Apama 10.3 | Apama Documentation | Connecting Apama Applications to External Components | Correlator-Integrated Support for the Java Message Service (JMS) | Using the Java Message Service (JMS) | Designing and implementing applications for correlator-integrated messaging for JMS | Using correlator persistence with correlator-integrated messaging for JMS
Using correlator persistence with correlator-integrated messaging for JMS
How reliable JMS sending integrates with correlator persistence
How reliable JMS receiving integrates with correlator persistence
Correlator-integrated messaging for JMS can be used with or without the correlator's state persistence feature. In a persistent correlator, all reliability modes can be used (both reliable and unreliable messaging), but in a non-persistent correlator only BEST_EFFORT (unreliable) messaging is supported, and attempts to add senders or receivers using any other reliability mode will result in an error.
In a persistent correlator, information about all senders and receivers is always stored in the recovery datastore. This includes unreliable ones as well as reliable ones and statically defined ones as well as dynamic ones. This means that persistent Apama applications never need to re-create previously-added JMS senders and receivers after recovery. This will happen automatically, even for BEST_EFFORT (unreliable) senders and receivers. For reliable senders and receivers no messages or duplicate detection information will be lost after a crash or restart.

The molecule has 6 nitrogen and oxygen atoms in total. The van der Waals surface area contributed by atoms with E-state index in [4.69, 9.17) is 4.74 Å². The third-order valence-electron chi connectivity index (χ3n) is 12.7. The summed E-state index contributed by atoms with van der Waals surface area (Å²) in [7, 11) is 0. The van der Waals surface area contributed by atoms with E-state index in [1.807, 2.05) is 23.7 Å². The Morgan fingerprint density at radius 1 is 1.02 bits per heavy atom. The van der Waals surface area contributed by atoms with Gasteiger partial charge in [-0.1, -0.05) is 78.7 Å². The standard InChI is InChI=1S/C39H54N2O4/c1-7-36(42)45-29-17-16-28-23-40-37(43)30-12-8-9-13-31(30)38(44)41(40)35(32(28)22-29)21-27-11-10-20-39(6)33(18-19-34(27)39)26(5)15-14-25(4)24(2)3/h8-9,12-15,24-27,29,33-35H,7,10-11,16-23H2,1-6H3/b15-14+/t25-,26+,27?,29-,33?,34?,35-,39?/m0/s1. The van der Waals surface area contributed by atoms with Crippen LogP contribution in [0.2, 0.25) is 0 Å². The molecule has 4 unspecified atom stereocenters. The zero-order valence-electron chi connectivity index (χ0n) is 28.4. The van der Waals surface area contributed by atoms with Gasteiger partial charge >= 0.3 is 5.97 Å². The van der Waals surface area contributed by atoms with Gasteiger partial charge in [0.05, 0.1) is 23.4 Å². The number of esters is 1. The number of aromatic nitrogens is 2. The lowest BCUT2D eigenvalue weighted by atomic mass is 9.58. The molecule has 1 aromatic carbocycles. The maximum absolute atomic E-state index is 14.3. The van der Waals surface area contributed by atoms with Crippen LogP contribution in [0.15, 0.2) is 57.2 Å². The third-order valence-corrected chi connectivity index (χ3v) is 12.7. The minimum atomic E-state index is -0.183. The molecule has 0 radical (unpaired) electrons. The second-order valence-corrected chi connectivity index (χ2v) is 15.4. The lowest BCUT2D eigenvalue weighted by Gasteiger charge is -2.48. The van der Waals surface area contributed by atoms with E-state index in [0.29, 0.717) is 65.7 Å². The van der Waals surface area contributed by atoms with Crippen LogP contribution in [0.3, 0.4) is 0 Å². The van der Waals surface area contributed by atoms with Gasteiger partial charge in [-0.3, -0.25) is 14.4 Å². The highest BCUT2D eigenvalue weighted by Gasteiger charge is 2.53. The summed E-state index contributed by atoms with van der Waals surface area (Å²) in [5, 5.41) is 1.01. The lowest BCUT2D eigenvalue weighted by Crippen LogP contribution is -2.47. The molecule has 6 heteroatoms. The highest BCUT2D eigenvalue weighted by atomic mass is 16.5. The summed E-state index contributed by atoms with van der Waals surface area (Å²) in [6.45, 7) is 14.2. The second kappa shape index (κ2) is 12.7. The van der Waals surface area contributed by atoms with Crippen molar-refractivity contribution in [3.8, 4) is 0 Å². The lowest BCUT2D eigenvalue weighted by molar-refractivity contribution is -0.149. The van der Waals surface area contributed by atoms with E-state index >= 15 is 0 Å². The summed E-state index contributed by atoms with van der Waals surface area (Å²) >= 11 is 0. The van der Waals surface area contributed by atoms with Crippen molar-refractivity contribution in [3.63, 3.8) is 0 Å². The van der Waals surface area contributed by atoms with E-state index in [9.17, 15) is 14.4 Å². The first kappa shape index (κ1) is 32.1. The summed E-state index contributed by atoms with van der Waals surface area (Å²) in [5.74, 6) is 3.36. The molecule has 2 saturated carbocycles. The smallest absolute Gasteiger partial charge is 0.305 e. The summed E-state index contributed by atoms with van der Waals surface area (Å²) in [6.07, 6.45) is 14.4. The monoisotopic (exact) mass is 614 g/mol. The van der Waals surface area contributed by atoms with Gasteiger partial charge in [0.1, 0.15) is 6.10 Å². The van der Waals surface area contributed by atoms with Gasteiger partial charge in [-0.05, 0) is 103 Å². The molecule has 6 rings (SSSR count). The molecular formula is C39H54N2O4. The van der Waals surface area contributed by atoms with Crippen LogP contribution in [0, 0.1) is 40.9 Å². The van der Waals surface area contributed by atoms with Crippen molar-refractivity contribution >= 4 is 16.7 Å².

Because sender and receiver information is stored in the database, it is not permitted to shut down a persistent correlator and then make changes such as removing static senders and receivers from the configuration file before restarting. If the ability to remove senders and receivers is required, they must be added dynamically using EPL rather than from the configuration file. However, you can add new senders and receivers to the configuration files between restarts, provided the identifiers do not clash with any previously defined static or dynamic sender or receiver.
It is never possible to change the configuration of dynamic senders or receivers after they are created. For static senders and receivers this is also mostly prohibited, with the exception that the destination of a static receiver defined explicitly in the configuration file can be changed between restarts of the correlator (provided the receiverId and dupDetectionDomainId remain the same).
To retain maximum flexibility, Apama recommends that customers follow the industry standard practice of using JNDI names for queues and topics. This means that it is always possible to configure any necessary redirections to allow the same logical (JNDI) name to be used in different deployment environments, such as production and deployment (for dynamic as well as static receivers).
There is no restriction on changing the connection factory or JNDI server details between restarts of a persistent correlator. By using the same JNDI names (or if necessary, queue and topic names) in all environments, but different isolated JMS and JNDI servers for production and testing, it is possible to avoid unintended interactions between the production and test environments. At the same time, this keeps the two configurations very similar and allows production datastores to be examined in the test environment if necessary.

Copyright © 2013-2018 | Software AG, Darmstadt, Germany and/or Software AG USA, Inc., Reston, VA, USA, and/or its subsidiaries and/or its affiliates and/or their licensors.